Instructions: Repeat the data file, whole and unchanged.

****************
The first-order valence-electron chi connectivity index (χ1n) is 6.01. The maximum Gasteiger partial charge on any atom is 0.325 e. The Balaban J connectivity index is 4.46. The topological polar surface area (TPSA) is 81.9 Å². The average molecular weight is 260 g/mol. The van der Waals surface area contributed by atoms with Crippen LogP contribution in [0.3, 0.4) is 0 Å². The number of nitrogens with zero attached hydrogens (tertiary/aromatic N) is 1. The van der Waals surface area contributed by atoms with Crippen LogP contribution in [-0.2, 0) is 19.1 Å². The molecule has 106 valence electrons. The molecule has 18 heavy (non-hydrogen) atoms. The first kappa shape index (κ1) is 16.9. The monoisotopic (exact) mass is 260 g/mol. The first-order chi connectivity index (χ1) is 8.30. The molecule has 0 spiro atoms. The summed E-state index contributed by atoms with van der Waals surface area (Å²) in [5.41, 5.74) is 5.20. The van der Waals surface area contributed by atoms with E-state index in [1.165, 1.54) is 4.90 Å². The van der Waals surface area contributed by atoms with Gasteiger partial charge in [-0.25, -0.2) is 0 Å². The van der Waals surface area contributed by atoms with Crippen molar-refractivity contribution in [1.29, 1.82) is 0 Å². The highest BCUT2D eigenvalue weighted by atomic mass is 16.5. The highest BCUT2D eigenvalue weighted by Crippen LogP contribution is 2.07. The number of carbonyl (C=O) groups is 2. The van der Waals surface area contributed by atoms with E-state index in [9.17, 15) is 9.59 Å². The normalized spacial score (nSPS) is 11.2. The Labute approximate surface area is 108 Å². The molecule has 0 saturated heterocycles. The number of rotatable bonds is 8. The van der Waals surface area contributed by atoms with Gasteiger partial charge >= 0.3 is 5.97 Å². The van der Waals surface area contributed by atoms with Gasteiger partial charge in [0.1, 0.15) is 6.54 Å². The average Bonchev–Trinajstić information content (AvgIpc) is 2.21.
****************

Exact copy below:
The first-order valence-electron chi connectivity index (χ1n) is 6.01. The maximum Gasteiger partial charge on any atom is 0.325 e. The Balaban J connectivity index is 4.46. The topological polar surface area (TPSA) is 81.9 Å². The average molecular weight is 260 g/mol. The van der Waals surface area contributed by atoms with Crippen LogP contribution in [0.3, 0.4) is 0 Å². The number of nitrogens with zero attached hydrogens (tertiary/aromatic N) is 1. The van der Waals surface area contributed by atoms with Crippen LogP contribution in [-0.2, 0) is 19.1 Å². The molecule has 106 valence electrons. The molecule has 18 heavy (non-hydrogen) atoms. The first kappa shape index (κ1) is 16.9. The monoisotopic (exact) mass is 260 g/mol. The first-order chi connectivity index (χ1) is 8.30. The molecule has 0 spiro atoms. The summed E-state index contributed by atoms with van der Waals surface area (Å²) in [5.41, 5.74) is 5.20. The van der Waals surface area contributed by atoms with E-state index in [1.165, 1.54) is 4.90 Å². The van der Waals surface area contributed by atoms with Gasteiger partial charge in [-0.25, -0.2) is 0 Å². The van der Waals surface area contributed by atoms with Crippen molar-refractivity contribution in [1.29, 1.82) is 0 Å². The highest BCUT2D eigenvalue weighted by atomic mass is 16.5. The highest BCUT2D eigenvalue weighted by Crippen LogP contribution is 2.07. The number of carbonyl (C=O) groups is 2. The van der Waals surface area contributed by atoms with E-state index in [9.17, 15) is 9.59 Å². The normalized spacial score (nSPS) is 11.2. The Labute approximate surface area is 108 Å². The molecule has 0 saturated heterocycles. The number of rotatable bonds is 8. The van der Waals surface area contributed by atoms with Gasteiger partial charge >= 0.3 is 5.97 Å². The van der Waals surface area contributed by atoms with Gasteiger partial charge in [0.1, 0.15) is 6.54 Å². The average Bonchev–Trinajstić information content (AvgIpc) is 2.21.